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Canon PowerShot A3100 IS review: Canon PowerShot A3100 IS

Canon PowerShot A3100 IS

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Joshua Goldman
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Joshua Goldman

Senior Editor / Reviews

Joshua Goldman is a senior editor for CNET Reviews, covering laptops and the occasional action cam or drone and related accessories. He has been writing about and reviewing consumer technology and software since 2000.

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6 min read

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Canon's 12-megapixel PowerShot A3100 IS continues the A series' trajectory toward "easy and fun" photography by abandoning a feature the line was known for in the past: AA-size batteries. This camera as well as its 10-megapixel linemate, the A3100 IS, uses a rechargeable lithium ion battery for power. Manual controls and optical viewfinders started disappearing as A-series features in 2008, and this change completes the transformation to a less expensive, larger version of the company's Digital Elphs. Canon hasn't dumped AA batteries entirely from A-series models, but with these additions the numbers dwindle.

7.0

Canon PowerShot A3100 IS

The Good

Optical image stabilization; excellent photo quality for its class.

The Bad

Weak feature set; cheap feel for its price.

The Bottom Line

The Canon PowerShot A3100 IS is a very good simple point-and-shoot, even though it doesn't do much beyond that.

That doesn't mean it's not a good budget-friendly camera, though, and surely there's no shortage of people after Canon photo quality at a lower cost with a more compact build than is typical of this model series. And that's really what you get with the A3100 IS.

If you're trying to decide between the A3000 and A3100, for $30 extra the latter has a higher resolution, comes in three color choices, and its effective ISOs start at ISO 80 (the A3000's start at ISO 100). The photos appear slightly better than those from the A3000 as well. Because the higher resolution is actually usable for printing and cropping, the A3100 has a higher overall rating than the A3000.

The size of the A3100 IS falls between the ultracompact bodies of the SD-series Digital Elphs and chubby A-series models that use AA-size batteries. Made of plastic and available in three color choices--silver, blue, and red--the camera is small enough to fit in a pants pocket or small handbag. It looks better than its price, but pick it up and it feels like a lower end compact camera. The lens, though not wide-angle, starts at a wider aperture than a lot of the budget competition and zooms out a touch farther, too. The 2.7-inch LCD is better than most as well, getting bright enough to use in direct light despite reflections from the screen. Also, the inclusion of optical image stabilization is a definite plus.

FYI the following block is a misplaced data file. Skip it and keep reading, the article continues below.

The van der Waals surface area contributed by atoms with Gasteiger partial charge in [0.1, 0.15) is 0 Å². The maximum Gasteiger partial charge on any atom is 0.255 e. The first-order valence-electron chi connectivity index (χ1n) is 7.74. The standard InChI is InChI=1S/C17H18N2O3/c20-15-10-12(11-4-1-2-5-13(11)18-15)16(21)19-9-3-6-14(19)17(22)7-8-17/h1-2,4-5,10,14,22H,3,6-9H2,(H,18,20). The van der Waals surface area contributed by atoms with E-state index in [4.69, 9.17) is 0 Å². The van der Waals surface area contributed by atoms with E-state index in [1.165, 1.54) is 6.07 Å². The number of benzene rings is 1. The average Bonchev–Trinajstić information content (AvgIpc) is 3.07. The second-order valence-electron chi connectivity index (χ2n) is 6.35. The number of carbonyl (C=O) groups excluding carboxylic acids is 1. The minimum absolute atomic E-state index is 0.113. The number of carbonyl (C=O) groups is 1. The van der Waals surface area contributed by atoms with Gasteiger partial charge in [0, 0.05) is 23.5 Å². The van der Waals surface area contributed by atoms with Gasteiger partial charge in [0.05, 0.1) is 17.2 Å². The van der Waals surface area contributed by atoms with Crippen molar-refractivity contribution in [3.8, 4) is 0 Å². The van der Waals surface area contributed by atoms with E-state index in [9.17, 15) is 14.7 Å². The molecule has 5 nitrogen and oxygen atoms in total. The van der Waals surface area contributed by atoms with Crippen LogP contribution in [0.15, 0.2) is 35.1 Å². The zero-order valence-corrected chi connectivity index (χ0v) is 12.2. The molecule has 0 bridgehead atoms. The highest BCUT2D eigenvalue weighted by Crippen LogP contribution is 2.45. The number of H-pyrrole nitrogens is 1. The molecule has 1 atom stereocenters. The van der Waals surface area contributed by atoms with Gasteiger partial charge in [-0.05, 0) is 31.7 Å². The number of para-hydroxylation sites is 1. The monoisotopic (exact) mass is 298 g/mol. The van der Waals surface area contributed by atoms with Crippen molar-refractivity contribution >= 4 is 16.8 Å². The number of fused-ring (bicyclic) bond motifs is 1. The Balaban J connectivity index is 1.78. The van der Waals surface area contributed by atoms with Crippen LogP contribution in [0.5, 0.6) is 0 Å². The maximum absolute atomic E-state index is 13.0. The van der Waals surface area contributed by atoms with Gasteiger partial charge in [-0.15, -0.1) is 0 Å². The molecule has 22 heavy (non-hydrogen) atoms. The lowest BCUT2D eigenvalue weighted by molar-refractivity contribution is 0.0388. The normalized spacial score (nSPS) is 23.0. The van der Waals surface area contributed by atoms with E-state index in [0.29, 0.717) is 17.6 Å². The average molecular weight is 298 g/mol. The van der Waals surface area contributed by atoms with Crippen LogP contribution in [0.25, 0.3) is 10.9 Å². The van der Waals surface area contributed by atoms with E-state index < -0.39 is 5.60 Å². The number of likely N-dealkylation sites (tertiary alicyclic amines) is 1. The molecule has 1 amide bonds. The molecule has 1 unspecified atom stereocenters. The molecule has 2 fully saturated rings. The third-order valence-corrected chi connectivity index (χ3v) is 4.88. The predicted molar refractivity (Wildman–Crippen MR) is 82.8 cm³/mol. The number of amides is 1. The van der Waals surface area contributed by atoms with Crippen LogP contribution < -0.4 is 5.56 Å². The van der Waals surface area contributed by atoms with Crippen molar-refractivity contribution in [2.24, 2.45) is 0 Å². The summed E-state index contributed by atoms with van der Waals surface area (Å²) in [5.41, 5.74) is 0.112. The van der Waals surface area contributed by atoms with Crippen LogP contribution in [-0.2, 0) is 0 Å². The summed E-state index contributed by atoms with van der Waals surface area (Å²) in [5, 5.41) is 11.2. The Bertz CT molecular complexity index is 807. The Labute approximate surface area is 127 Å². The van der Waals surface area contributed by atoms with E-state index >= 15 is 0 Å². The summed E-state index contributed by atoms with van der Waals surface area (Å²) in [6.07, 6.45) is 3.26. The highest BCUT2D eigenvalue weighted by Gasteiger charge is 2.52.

Controls are basic point-and-shoot. On top are the power button, shutter release, and a shooting mode dial. They're all flush with the top, but well spaced so after a little use you shouldn't accidentally turn off the camera when you go to take a picture. The mode dial is a bit stiff, and because of how it sits in the body, rotating it can be difficult. The back panel controls and markings are slightly larger than you'd find on a Digital Elph. At the top is a zoom rocker followed down by buttons for Canon's Face Select feature; playback; four-way control pad with Select button; and Display and Menu buttons. Face Select works with the camera's face detection letting you choose the person you want to focus on in a group of people. The Menu button pulls up two tabs of general settings, and the select button (labeled Func. Set) opens shooting mode-specific options. Overall, it's easy to control and should be simple enough for beginners after some use.

On the right side below the Mode dial is a small door covering a Mini-USB/AV port. Again, the battery is a small rechargeable pack with an average shot count. It can't be charged in camera, and the battery door doesn't lock and feels like it'll easily snap off; something to keep in mind if you're rough on your electronics.